Stocks to buy

John Jagerson here.

The one positive aspect of a bear market is that valuations are low. As long as traders can focus on the underlying fundamentals and maintain a long-term view, bargains during a bear market can be very profitable.

In my and Wade’s view, the best stocks right now are positioned to take advantage of the economy’s problems, namely inflation, rising interest rates, and slowing growth. Or at least the best stocks are those that are most insulated from the problems in the economy.

With that, I’d like to give you a list of our top stocks for the rest of this year – and into 2023…

It’s Time: Get Prepared for the Incoming Market Shock

Inflation and a bear market are nothing compared to what’s around the corner, and millions are about to be blindsided. Make sure you’re not one of them.

We just released key details on what’s about to happen and how to prepare yourself – including the kind of stocks you need to dump immediately, and 10 stocks you’ll want to own.

Click here to watch now.

2023 Stock No. 1: AutoZone Inc. ()

Recently, I was shopping for a new car and decided on the Ford Maverick. I was anxious to get started because I knew there would be an order process to wade through. However, when I finally called the dealer, I was informed that demand is so high and supplies were so low I would not even be able to place an order.

With rising auto costs, a potential economic slowdown, and low supply, there are plenty of folks in my situation. I will just have to wait if I don’t want to pay more than MSRP on the secondary market. In the meantime, I will do what millions of other Americans will do: “Fix it up, wear it out, make it do, or do without.

The bottom line is that auto supplies, repairs, and equipment will continue to be in demand.

We like AutoZone as a way to take advantage of the problems automakers (and their customers) are dealing with. We think being an AZO buyer on the dips is a profit opportunity until automaker supply constraints start to loosen.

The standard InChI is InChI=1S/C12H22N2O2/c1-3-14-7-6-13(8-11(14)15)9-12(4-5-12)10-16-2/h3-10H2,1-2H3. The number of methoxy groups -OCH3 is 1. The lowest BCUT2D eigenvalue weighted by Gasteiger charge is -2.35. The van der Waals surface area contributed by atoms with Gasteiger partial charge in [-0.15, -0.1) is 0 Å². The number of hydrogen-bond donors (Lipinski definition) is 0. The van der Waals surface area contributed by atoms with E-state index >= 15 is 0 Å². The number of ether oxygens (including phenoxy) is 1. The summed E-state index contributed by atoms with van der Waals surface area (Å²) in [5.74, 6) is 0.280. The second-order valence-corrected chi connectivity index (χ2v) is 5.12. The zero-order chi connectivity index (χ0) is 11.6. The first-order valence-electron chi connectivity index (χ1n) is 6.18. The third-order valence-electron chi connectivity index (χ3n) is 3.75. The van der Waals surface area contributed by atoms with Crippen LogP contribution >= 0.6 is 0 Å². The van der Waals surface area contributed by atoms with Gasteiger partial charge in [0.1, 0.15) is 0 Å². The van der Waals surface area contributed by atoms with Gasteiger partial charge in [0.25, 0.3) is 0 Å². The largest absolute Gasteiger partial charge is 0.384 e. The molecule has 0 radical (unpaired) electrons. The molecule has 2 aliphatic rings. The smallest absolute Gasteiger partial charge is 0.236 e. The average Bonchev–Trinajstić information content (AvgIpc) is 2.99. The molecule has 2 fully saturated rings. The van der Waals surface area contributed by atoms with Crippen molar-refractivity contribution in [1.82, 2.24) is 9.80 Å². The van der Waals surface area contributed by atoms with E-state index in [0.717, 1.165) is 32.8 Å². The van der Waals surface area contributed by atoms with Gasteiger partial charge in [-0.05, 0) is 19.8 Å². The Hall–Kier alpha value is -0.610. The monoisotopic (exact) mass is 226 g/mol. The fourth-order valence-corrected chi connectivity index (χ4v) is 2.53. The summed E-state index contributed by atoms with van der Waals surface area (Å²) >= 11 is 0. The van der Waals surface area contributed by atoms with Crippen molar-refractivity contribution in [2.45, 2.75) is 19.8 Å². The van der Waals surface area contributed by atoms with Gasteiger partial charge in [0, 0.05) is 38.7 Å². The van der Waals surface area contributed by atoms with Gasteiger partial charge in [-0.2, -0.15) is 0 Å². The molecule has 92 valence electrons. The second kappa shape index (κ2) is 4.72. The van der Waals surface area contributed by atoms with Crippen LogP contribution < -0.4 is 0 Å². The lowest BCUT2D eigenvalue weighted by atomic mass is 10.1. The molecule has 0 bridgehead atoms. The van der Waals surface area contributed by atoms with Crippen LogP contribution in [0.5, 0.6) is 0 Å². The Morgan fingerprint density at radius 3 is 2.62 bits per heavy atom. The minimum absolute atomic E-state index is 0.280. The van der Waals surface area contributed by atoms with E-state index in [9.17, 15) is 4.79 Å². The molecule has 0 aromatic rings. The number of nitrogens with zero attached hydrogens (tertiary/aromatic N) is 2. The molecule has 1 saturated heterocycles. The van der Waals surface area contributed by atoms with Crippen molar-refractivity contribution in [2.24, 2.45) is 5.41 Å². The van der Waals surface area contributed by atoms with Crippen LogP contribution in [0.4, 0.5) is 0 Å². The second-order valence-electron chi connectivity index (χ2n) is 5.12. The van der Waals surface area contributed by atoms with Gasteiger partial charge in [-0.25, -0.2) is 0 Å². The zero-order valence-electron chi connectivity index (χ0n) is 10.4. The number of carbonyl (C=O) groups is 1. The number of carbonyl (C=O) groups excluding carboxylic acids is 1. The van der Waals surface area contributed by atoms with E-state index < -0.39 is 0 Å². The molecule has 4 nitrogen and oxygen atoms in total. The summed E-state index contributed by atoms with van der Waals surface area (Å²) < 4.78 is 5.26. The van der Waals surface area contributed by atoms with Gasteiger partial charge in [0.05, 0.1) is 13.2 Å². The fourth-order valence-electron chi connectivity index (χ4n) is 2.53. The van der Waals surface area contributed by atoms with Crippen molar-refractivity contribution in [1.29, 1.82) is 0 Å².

2023 Stock No. 2: The Charles Schwab Corp. ()

Did you know your broker makes money from you in more ways than commissions? They aren’t always so forthcoming about the revenues they extract from you, but in most cases, these revenue streams are tied to interest rates.

As rates rise, it positively affects net margins, driving profits higher. Payment for order flow, margin interest, and share lending are examples of how brokerages like Robinhood Markets Inc. (HOOD) can stay in business despite charging no commissions.

For example, if you have a margin account, your broker can “borrow” your shares and lend them to short-sellers. They don’t pay you anything for that access, but they charge interest on the margin used by the short-seller to hold their position. The higher rates rise, the larger the margin is for brokers.

While all those income strategies are bad for a broker’s customers, they are good for a broker’s shareholders. In that sector, we like Schwab, which we know looks like a bit of a dog right now, but that is normal for bear markets.